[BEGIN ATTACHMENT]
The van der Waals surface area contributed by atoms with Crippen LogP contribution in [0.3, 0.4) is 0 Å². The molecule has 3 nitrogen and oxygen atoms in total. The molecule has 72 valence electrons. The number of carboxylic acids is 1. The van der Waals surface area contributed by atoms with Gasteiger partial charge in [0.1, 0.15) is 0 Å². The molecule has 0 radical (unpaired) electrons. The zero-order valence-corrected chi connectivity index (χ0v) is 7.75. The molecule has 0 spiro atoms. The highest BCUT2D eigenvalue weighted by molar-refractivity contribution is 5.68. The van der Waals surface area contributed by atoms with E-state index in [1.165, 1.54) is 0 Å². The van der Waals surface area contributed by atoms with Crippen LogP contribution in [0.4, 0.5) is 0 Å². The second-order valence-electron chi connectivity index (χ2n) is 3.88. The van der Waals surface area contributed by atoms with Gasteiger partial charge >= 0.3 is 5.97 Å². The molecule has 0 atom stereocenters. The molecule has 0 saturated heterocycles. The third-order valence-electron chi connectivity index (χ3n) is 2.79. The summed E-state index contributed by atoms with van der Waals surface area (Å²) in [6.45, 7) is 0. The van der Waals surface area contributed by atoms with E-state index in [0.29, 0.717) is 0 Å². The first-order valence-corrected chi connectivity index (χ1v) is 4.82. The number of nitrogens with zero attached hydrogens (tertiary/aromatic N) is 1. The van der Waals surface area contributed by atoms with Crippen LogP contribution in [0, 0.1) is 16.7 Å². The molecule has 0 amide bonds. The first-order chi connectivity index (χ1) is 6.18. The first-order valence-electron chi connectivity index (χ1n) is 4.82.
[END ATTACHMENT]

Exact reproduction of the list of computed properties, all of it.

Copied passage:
The van der Waals surface area contributed by atoms with Crippen LogP contribution in [0.3, 0.4) is 0 Å². The molecule has 3 nitrogen and oxygen atoms in total. The molecule has 72 valence electrons. The number of carboxylic acids is 1. The van der Waals surface area contributed by atoms with Gasteiger partial charge in [0.1, 0.15) is 0 Å². The molecule has 0 radical (unpaired) electrons. The zero-order valence-corrected chi connectivity index (χ0v) is 7.75. The molecule has 0 spiro atoms. The highest BCUT2D eigenvalue weighted by molar-refractivity contribution is 5.68. The van der Waals surface area contributed by atoms with E-state index in [1.165, 1.54) is 0 Å². The van der Waals surface area contributed by atoms with Crippen LogP contribution in [0.4, 0.5) is 0 Å². The second-order valence-electron chi connectivity index (χ2n) is 3.88. The van der Waals surface area contributed by atoms with Gasteiger partial charge >= 0.3 is 5.97 Å². The molecule has 0 atom stereocenters. The molecule has 0 saturated heterocycles. The third-order valence-electron chi connectivity index (χ3n) is 2.79. The summed E-state index contributed by atoms with van der Waals surface area (Å²) in [6.45, 7) is 0. The van der Waals surface area contributed by atoms with E-state index in [0.29, 0.717) is 0 Å². The first-order valence-corrected chi connectivity index (χ1v) is 4.82. The number of nitrogens with zero attached hydrogens (tertiary/aromatic N) is 1. The van der Waals surface area contributed by atoms with Crippen LogP contribution in [0, 0.1) is 16.7 Å². The molecule has 0 amide bonds. The first-order chi connectivity index (χ1) is 6.18. The first-order valence-electron chi connectivity index (χ1n) is 4.82.